Or that, during their visit, McCartney was known as Paul Ramon and Lennon had the words Long John appended to his name?
This was long before the days of the Fab Four, George Martin, and Sergeant Pepper.
Instead, in the spring of 1960, the three youngsters backed singer Johnny Gentle on a series of gigs in Inverness, Fraserburgh, Keith, Forres, Nairn and Peterhead. The gigs were staged at such venues as the Northern Meeting Ballroom in Inverness, Dalrymple Hall in Fraserburgh and The Rescue Hall in Peterhead, between May 20 and May 28.Some of the concerts were well-attended, others attracted barely any audience at all. And Lennon and McCartney returned home to Liverpool after losing money on the trip.
Author Richard Houghton, who has been working on a book about The Beatles in Scotland, admits it was a strange start to the group’s career. But he is keen to hear from anybody in the region who might have attended these 1960 gigs.details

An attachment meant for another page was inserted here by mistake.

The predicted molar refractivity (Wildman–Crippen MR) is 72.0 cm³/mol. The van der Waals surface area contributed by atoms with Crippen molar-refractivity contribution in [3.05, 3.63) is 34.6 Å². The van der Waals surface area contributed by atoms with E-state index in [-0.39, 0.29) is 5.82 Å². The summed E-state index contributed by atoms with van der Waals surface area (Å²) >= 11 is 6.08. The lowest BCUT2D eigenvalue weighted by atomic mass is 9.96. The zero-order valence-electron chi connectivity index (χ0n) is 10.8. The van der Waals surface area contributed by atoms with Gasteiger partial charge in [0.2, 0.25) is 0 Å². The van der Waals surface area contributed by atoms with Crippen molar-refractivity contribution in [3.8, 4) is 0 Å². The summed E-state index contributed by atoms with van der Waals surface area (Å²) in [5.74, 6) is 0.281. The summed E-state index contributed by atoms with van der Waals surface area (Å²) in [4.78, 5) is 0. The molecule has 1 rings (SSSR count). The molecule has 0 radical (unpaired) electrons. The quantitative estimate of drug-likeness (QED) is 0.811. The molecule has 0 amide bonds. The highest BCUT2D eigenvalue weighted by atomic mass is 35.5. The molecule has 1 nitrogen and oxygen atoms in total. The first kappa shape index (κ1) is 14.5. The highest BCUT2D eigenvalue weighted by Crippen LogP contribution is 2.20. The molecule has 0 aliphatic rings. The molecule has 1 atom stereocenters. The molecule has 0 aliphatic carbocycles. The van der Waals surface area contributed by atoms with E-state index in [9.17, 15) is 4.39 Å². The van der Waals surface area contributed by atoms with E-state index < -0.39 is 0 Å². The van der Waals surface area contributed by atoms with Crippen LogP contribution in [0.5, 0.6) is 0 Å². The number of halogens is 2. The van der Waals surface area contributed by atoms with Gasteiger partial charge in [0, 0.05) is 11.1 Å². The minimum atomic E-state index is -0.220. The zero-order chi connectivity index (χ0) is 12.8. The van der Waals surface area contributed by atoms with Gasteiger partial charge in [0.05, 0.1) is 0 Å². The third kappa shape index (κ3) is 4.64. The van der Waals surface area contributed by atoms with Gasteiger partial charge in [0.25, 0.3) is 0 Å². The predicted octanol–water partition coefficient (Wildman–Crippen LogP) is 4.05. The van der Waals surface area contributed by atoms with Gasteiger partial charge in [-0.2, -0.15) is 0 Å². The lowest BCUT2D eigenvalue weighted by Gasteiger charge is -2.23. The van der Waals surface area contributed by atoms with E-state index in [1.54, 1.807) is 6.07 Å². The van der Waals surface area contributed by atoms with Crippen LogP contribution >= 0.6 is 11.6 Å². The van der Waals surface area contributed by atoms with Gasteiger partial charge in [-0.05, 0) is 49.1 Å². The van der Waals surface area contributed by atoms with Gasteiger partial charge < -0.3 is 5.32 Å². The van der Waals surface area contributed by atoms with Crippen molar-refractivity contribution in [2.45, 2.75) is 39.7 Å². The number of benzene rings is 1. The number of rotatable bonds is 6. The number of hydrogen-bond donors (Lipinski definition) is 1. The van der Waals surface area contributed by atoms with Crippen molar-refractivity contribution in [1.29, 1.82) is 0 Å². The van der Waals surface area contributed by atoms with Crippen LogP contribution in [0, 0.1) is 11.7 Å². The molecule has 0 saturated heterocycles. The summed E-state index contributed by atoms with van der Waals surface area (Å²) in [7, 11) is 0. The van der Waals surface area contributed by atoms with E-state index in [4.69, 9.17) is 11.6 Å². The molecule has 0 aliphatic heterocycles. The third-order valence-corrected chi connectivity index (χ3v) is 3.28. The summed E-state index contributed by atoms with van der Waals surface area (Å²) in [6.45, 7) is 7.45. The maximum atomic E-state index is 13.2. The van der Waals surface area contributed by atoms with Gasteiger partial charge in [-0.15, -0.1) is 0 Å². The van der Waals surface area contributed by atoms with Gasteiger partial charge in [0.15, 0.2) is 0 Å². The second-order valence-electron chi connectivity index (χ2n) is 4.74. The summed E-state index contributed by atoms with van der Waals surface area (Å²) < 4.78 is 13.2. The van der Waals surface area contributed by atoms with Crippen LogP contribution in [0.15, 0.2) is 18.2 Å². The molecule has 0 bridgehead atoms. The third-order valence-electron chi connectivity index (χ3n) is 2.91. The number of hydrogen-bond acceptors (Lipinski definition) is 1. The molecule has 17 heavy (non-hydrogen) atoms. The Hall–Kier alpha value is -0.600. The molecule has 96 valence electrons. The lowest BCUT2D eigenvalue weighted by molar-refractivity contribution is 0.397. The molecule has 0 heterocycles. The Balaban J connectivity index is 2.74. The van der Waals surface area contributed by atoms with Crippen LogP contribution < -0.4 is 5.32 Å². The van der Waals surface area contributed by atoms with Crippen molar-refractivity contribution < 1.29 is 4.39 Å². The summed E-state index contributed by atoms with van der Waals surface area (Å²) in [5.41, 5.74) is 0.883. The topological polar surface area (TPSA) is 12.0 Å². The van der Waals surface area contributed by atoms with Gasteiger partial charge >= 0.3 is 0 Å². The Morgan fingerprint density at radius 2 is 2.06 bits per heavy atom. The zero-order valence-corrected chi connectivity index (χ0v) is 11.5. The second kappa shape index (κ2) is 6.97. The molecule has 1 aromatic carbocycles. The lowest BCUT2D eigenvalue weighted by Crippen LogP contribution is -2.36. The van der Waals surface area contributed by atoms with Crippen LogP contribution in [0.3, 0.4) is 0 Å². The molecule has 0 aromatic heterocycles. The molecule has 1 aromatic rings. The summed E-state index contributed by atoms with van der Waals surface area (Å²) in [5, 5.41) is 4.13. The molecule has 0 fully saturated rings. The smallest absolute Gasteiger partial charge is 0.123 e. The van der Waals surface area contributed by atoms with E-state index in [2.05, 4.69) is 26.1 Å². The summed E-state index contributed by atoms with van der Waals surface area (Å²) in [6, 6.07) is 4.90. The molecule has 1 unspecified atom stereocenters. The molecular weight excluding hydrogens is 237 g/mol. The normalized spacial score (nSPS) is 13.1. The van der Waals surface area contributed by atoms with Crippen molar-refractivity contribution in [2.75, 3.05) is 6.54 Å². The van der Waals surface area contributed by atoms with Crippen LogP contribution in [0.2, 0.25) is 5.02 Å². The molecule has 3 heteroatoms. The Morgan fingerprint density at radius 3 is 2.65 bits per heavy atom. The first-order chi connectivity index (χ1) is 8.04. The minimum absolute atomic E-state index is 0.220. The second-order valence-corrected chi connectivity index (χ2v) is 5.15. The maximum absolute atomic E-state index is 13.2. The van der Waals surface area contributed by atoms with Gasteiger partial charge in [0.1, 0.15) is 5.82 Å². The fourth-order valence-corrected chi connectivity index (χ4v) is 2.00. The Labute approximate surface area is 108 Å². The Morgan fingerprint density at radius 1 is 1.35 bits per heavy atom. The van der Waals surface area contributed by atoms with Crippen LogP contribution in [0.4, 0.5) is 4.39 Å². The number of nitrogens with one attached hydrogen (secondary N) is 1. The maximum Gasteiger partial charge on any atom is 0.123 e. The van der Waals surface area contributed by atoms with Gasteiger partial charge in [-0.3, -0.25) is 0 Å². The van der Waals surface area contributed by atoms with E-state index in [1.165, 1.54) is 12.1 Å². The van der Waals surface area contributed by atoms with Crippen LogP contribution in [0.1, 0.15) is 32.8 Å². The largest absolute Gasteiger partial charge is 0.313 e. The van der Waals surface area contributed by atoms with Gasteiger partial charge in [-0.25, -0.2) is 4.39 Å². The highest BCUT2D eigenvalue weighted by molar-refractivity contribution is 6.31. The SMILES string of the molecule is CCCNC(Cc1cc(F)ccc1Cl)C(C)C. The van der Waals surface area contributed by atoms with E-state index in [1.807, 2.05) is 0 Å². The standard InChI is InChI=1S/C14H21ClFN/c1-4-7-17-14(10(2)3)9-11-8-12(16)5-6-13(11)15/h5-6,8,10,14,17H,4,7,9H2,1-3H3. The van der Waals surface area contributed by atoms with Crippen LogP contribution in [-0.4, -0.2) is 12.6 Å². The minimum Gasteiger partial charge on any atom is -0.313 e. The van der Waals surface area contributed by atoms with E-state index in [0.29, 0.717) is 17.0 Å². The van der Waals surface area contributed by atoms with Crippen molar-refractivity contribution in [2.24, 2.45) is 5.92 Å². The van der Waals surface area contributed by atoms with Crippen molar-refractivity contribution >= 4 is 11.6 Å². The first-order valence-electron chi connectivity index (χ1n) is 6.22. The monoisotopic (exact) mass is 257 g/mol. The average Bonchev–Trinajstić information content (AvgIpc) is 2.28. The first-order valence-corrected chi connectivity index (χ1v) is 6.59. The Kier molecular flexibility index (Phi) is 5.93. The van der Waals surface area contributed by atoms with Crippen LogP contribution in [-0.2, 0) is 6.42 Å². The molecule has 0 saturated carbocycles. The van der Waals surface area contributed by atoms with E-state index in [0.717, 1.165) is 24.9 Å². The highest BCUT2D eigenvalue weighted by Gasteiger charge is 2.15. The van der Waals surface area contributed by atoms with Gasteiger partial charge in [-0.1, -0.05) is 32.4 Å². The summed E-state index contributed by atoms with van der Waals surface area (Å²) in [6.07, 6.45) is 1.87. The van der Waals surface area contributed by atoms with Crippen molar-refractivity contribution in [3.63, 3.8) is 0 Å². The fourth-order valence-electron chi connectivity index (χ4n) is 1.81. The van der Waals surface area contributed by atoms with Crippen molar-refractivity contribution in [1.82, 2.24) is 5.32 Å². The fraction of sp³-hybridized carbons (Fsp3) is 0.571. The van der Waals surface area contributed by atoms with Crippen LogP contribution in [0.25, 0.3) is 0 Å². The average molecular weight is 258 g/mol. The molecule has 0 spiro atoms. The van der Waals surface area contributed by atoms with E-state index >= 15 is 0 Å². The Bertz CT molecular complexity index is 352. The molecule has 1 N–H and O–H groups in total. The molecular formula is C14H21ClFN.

George Harrison’s exotic soundtrack to Joe Massot’s swinging 60s cinematic head trip Wonderwall was the first solo Beatle project (that is if you don’t count Paul McCartney’s 1966 soundtrack to The Family Way, which was credited to The George Martin Orchestra). 1968’s Wonderwall Music is all over the musical map—delightfully so—with songs ranging from classical Indian ragas to jaunty nostalgic-sounding numbers to proto-metal guitar freakouts. It’s a minor classic, I wish more people knew about it. I’ve long been an enthusiastic evangelist for this album, sticking tracks on mixed CDs and tapes for quite some time. Even avowed Beatlemaniacs tend to have missed out on Wonderwall Music. It’s a real overlooked gem.